This is not a story that reflects well on me.
Near the beginning of my Masters degree, a friend from the course called Naomi invited me to a party she and her housemates were hosting. I was living in London and Naomi’s house was in Oxford, so she said I could stay the night.
There were two other people from the Masters course, so I stuck with them because all the other guests seemed to know each other. The three of us found ourselves standing in a corner by the sink, watching Naomi and her friends.
Naomi had made too many vodka jelly shots. They were bright red, and she kept encouraging everyone to drink them so that there wouldn’t be dozens left over.
As the three of us were joking about all the jelly shots, I suddenly noticed that the washing-up liquid was the same bright shade of red. When the other two realised what was in my mind, we egged each other on to do what seemed like the obvious next move. We took an empty plastic shot glass, filled it with washing-up liquid, and put it in a prominent place among the jelly shots. It was a team effort.
The guests at the party were all boisterous and good fun. We were confident they could take the joke. For half an hour, we watched tensely every time someone reached for a jelly shot – and time and again, they narrowly avoided the one we had planted.
Then we took our eye off the ball for a couple of minutes. And a new guest arrived at the party: an eighteen-year-old girl who was not at all boisterous, and who was apparently a bit nervous to be coming to the party at all. As soon as she came through the door, Naomi unwittingly picked up the fake jelly shot and pressed it into her hands to welcome her.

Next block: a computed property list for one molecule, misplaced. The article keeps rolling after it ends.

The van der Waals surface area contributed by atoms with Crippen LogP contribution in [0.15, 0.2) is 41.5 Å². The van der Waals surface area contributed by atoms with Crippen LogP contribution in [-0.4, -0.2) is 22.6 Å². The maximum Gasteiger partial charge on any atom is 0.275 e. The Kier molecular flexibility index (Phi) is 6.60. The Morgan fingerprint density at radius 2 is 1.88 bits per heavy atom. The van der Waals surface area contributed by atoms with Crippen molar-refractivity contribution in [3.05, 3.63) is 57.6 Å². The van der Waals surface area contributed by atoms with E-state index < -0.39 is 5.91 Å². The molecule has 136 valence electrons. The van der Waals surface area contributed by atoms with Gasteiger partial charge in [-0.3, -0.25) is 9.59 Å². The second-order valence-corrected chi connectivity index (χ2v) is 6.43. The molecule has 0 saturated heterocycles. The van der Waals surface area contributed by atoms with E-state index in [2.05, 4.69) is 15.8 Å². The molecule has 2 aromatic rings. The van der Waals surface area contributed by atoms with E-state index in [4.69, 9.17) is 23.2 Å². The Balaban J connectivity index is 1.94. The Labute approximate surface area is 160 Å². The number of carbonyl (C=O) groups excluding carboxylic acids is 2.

The first we knew about it was an awful screech. We spun around to see that the prank had gone horribly wrong. The girl was spluttering and sobbing, sinking to the floor. Everyone broke off from their conversations and stared in confusion and horror.
“Did someone put something in the jelly shot?!” cried Naomi. My two friends managed to blend into the background and I was left standing there guiltily. The girl ran to the bathroom in tears, with Naomi following her and trying to comfort her.
I was a pariah for the rest of the evening. But because I was staying over, I couldn’t leave. I had to stay there, trying to rehabilitate myself, as people left one by one. It was excruciatingly awkward.
I didn’t realise quite how bad the damage had been until a year later. Naomi hosted another party – and she told me that the girl who’d drunk the washing-up liquid had decided not to come when she had heard that I was invited. It sounded like I’d traumatised her pretty badly. I still feel guilty… And I think of her whenever I see red washing-up liquid.